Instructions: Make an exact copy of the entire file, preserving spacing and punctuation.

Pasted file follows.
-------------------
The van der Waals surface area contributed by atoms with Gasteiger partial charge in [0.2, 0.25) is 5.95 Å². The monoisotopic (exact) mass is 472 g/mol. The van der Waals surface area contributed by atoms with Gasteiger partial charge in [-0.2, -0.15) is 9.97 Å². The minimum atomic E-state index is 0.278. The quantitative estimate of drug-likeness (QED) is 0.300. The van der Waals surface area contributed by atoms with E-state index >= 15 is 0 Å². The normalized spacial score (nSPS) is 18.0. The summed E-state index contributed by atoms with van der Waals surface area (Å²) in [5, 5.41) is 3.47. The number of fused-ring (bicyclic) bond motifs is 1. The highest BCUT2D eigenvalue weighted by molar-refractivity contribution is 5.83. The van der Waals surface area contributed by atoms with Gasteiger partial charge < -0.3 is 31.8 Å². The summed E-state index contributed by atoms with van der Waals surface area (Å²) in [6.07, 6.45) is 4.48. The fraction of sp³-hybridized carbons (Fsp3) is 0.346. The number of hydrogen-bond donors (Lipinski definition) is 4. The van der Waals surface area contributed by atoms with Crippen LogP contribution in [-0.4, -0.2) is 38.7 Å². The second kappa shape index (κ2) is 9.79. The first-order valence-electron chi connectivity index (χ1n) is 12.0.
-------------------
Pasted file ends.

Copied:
The van der Waals surface area contributed by atoms with Gasteiger partial charge in [0.2, 0.25) is 5.95 Å². The monoisotopic (exact) mass is 472 g/mol. The van der Waals surface area contributed by atoms with Gasteiger partial charge in [-0.2, -0.15) is 9.97 Å². The minimum atomic E-state index is 0.278. The quantitative estimate of drug-likeness (QED) is 0.300. The van der Waals surface area contributed by atoms with E-state index >= 15 is 0 Å². The normalized spacial score (nSPS) is 18.0. The summed E-state index contributed by atoms with van der Waals surface area (Å²) in [5, 5.41) is 3.47. The number of fused-ring (bicyclic) bond motifs is 1. The highest BCUT2D eigenvalue weighted by molar-refractivity contribution is 5.83. The van der Waals surface area contributed by atoms with Gasteiger partial charge < -0.3 is 31.8 Å². The summed E-state index contributed by atoms with van der Waals surface area (Å²) in [6.07, 6.45) is 4.48. The fraction of sp³-hybridized carbons (Fsp3) is 0.346. The number of hydrogen-bond donors (Lipinski definition) is 4. The van der Waals surface area contributed by atoms with Crippen LogP contribution in [-0.4, -0.2) is 38.7 Å². The second kappa shape index (κ2) is 9.79. The first-order valence-electron chi connectivity index (χ1n) is 12.0.